Gladice is a formidable Frenchwoman who tutored me and my oldest son in French. I met her through a local agency that gave children lessons in cooking, various languages, art and music. Most of the kids were under 6.
Gladice ran her classroom with an iron fist in a velvet glove a la Francaise. Those kids were lined up in neat little rows, all facing her, and were not allowed to speak until spoken to. No bathroom breaks until the designated break time. No arguing, no passing notes, no crying for mom and no mom’s peeking in the door. The mothers were terrified but the kids managed just fine.
At some point Daniel became too old for the class and started tutoring in Gladice’s home and I began lessons as well. It was then that we appreciated her true nature. She was warm, witty and delightful. She treated Daniel like a son and me like a friend. My lesson consisted of sitting on her front porch, drinking iced tea and gossiping in French. My son’s lessons were more structured with grammar and conversation but from time to time she would have some sort of a treat for him. One day she made crepes for him. He raved about them and she kindly gave me the recipe, written in French, naturalment.
Crepes are generally pretty straightforward: flour (all purpose, buckwheat or chestnut) eggs, milk and a bit of sugar for sweet crepes. Gladice put in a secret ingredient that made them delightful: a soupçon of rum.
- 1 cup whole milk
- 1 cup water
- 3 whole large eggs
- 1 tablespoon vegetable oil
- 1 tablespoon sugar
- 1 tablespoon dark rum
- Pinch of sea salt
- 1 cup all purpose flour, fluffed up and spooned in
- 1/2 stick of unsalted butter, still wrapped in paper, for the pan
- Jam, granulated sugar and lemon zest and juice, Cointreau, lemon curd or Nutella to finish the crepes.
- Preferably the night before, put the milk, water, eggs, oil, sugar, rum and salt into a blender and blend on low until combined. If you don’t have a blender just wisk the ingredients in a bowl. With blender on low add flour 1/4 cup at a time. Pour in a bowl, cover and place in refrigerator for a few hours or overnight.
- The next day, heat an 8″ blue steel crepe pan or a 10″ non stick skillet over a medium flame
- Stir batter gently to blend.
- Place a bowl of ice cubes near the stove so you can run your fingers on the ice before you lift the crepe to flip it. If you have asbestos fingers you can skip this step.
- Holding the stick of butter by its paper wrapper and using it like a big crayon draw a thin film of butter over the surface of the pan.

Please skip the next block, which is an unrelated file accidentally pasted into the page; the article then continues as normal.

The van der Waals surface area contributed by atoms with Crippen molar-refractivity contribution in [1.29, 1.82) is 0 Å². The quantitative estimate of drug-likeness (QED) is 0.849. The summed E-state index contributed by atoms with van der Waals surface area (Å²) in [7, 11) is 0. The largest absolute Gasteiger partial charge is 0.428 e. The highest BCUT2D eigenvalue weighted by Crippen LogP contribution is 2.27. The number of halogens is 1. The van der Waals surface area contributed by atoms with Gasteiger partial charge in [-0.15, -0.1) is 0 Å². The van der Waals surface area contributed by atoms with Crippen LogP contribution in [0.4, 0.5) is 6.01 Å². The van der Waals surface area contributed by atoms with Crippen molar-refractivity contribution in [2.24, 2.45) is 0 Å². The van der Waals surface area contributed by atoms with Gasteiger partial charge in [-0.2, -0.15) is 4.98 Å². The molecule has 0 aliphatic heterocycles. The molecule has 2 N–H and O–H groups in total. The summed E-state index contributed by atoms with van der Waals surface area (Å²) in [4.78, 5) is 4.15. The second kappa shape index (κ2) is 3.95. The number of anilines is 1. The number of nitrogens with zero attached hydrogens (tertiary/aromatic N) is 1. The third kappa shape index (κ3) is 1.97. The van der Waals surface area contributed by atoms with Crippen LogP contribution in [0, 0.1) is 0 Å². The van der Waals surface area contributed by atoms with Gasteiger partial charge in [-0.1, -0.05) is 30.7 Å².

- When the butter sizzles, take a quarter cup measure and pour 1/4 cup of crepe batter in the center of the pan. Quickly swirl the batter around the pan and pour any excess back in the bowl.
- Watch the edges of the crepe, when the start to brown and lift from the pan, run an off set spatula around the edges. If you shake the pan and the crepe is sticking anywhere, slip the spatula under the part that is sticking.
- When the crepe is loosened, grasp the edge of the crepe and flip it o we to the other side. Don’t let it brown too much or your crepes won’t be flexible. You just want to make sure that the this side has no raw batter on it and that it’s cooked a little bit. It will be pale, flecked with little brown specks.
- Once the crepes are cooked, you can spread them with whatever you like. We tend to stand around the kitchen grabbing the crepes out of the pan as soon as they are cooked. You can certainly do more elaborate preparations, nicely plated to serve to guests but in a house full of boys, it’s catch as catch can.
I like to rub the zest of a lemon into about 1/2 cup of sugar. I put some sugar on the crepe and sprinkle it with some fresh juice. I fold it in quarters and eat them hot out of the pan. Daniel likes them flambéed with Cointreau. Place the crepe back in the pan, pale side down. Sprinkle with a tablespoon of Cointreau and ignite with a match or tip the edge of the pan towards the burner flame to ignite it. Let the flame die out and spread the crepe with a little melted butter and a squeeze of orange juice. Nutella needs no explanation but to cut the sweetness and add a little crunch I like to sprinkle the crepes with chopped toasted hazelnuts, once I spread the crepe with Nutella. Crepes spread with lemon curd or passion fruit curd (rarebirdpreserves.com) and fresh fruit is also lovely.
Daniel home from college, making crepes.